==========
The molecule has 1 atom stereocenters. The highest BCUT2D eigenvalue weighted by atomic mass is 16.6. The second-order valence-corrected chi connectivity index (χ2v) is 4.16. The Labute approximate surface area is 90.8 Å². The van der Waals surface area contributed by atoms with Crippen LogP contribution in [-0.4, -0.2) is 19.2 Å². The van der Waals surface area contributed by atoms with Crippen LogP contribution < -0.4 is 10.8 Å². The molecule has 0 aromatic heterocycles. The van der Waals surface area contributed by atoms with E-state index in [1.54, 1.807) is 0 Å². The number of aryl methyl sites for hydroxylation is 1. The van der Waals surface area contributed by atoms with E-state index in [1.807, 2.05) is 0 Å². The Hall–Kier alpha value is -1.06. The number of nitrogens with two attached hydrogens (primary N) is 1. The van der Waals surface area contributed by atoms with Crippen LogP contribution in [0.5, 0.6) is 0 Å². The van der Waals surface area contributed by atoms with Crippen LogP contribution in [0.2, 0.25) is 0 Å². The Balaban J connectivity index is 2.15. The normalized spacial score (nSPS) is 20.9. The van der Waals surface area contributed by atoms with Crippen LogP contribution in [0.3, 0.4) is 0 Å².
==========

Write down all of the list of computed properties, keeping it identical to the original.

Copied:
The molecule has 1 atom stereocenters. The highest BCUT2D eigenvalue weighted by atomic mass is 16.6. The second-order valence-corrected chi connectivity index (χ2v) is 4.16. The Labute approximate surface area is 90.8 Å². The van der Waals surface area contributed by atoms with Crippen LogP contribution in [-0.4, -0.2) is 19.2 Å². The van der Waals surface area contributed by atoms with Crippen LogP contribution < -0.4 is 10.8 Å². The molecule has 0 aromatic heterocycles. The van der Waals surface area contributed by atoms with E-state index in [1.54, 1.807) is 0 Å². The number of aryl methyl sites for hydroxylation is 1. The van der Waals surface area contributed by atoms with E-state index in [1.807, 2.05) is 0 Å². The Hall–Kier alpha value is -1.06. The number of nitrogens with two attached hydrogens (primary N) is 1. The van der Waals surface area contributed by atoms with Crippen LogP contribution in [0.5, 0.6) is 0 Å². The van der Waals surface area contributed by atoms with Crippen LogP contribution in [0.2, 0.25) is 0 Å². The Balaban J connectivity index is 2.15. The normalized spacial score (nSPS) is 20.9. The van der Waals surface area contributed by atoms with Crippen LogP contribution in [0.3, 0.4) is 0 Å².